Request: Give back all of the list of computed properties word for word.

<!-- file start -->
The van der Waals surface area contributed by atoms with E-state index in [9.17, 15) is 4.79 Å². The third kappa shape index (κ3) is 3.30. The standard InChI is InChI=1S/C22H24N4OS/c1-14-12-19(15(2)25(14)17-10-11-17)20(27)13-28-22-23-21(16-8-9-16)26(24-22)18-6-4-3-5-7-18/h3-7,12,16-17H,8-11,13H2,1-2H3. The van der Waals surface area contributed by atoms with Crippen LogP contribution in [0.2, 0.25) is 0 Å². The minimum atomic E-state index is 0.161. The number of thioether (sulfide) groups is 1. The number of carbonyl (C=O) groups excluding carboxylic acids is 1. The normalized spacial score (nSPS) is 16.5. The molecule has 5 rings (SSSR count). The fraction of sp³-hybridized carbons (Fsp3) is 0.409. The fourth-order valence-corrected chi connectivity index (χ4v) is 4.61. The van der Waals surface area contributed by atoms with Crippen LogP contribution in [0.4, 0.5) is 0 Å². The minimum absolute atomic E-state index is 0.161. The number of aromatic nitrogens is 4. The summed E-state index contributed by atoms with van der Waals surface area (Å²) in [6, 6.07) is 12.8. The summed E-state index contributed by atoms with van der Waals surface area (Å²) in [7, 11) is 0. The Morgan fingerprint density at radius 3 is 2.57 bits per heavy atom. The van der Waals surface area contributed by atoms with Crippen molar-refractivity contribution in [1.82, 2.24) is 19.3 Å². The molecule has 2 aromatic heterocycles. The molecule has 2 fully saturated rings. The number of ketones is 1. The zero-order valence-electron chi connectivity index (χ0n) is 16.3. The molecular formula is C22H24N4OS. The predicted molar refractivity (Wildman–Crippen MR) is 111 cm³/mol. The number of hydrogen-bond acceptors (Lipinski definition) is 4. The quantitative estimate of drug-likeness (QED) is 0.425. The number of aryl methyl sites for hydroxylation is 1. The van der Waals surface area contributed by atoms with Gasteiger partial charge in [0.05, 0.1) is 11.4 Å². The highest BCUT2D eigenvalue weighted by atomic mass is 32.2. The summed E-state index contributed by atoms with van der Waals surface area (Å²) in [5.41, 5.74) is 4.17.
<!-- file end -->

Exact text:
The van der Waals surface area contributed by atoms with E-state index in [9.17, 15) is 4.79 Å². The third kappa shape index (κ3) is 3.30. The standard InChI is InChI=1S/C22H24N4OS/c1-14-12-19(15(2)25(14)17-10-11-17)20(27)13-28-22-23-21(16-8-9-16)26(24-22)18-6-4-3-5-7-18/h3-7,12,16-17H,8-11,13H2,1-2H3. The van der Waals surface area contributed by atoms with Crippen LogP contribution in [0.2, 0.25) is 0 Å². The minimum atomic E-state index is 0.161. The number of thioether (sulfide) groups is 1. The number of carbonyl (C=O) groups excluding carboxylic acids is 1. The normalized spacial score (nSPS) is 16.5. The molecule has 5 rings (SSSR count). The fraction of sp³-hybridized carbons (Fsp3) is 0.409. The fourth-order valence-corrected chi connectivity index (χ4v) is 4.61. The van der Waals surface area contributed by atoms with Crippen LogP contribution in [0.4, 0.5) is 0 Å². The minimum absolute atomic E-state index is 0.161. The number of aromatic nitrogens is 4. The summed E-state index contributed by atoms with van der Waals surface area (Å²) in [6, 6.07) is 12.8. The summed E-state index contributed by atoms with van der Waals surface area (Å²) in [7, 11) is 0. The Morgan fingerprint density at radius 3 is 2.57 bits per heavy atom. The van der Waals surface area contributed by atoms with Crippen molar-refractivity contribution in [1.82, 2.24) is 19.3 Å². The molecule has 2 aromatic heterocycles. The molecule has 2 fully saturated rings. The number of ketones is 1. The zero-order valence-electron chi connectivity index (χ0n) is 16.3. The molecular formula is C22H24N4OS. The predicted molar refractivity (Wildman–Crippen MR) is 111 cm³/mol. The number of hydrogen-bond acceptors (Lipinski definition) is 4. The quantitative estimate of drug-likeness (QED) is 0.425. The number of aryl methyl sites for hydroxylation is 1. The van der Waals surface area contributed by atoms with Gasteiger partial charge in [0.05, 0.1) is 11.4 Å². The highest BCUT2D eigenvalue weighted by atomic mass is 32.2. The summed E-state index contributed by atoms with van der Waals surface area (Å²) in [5.41, 5.74) is 4.17.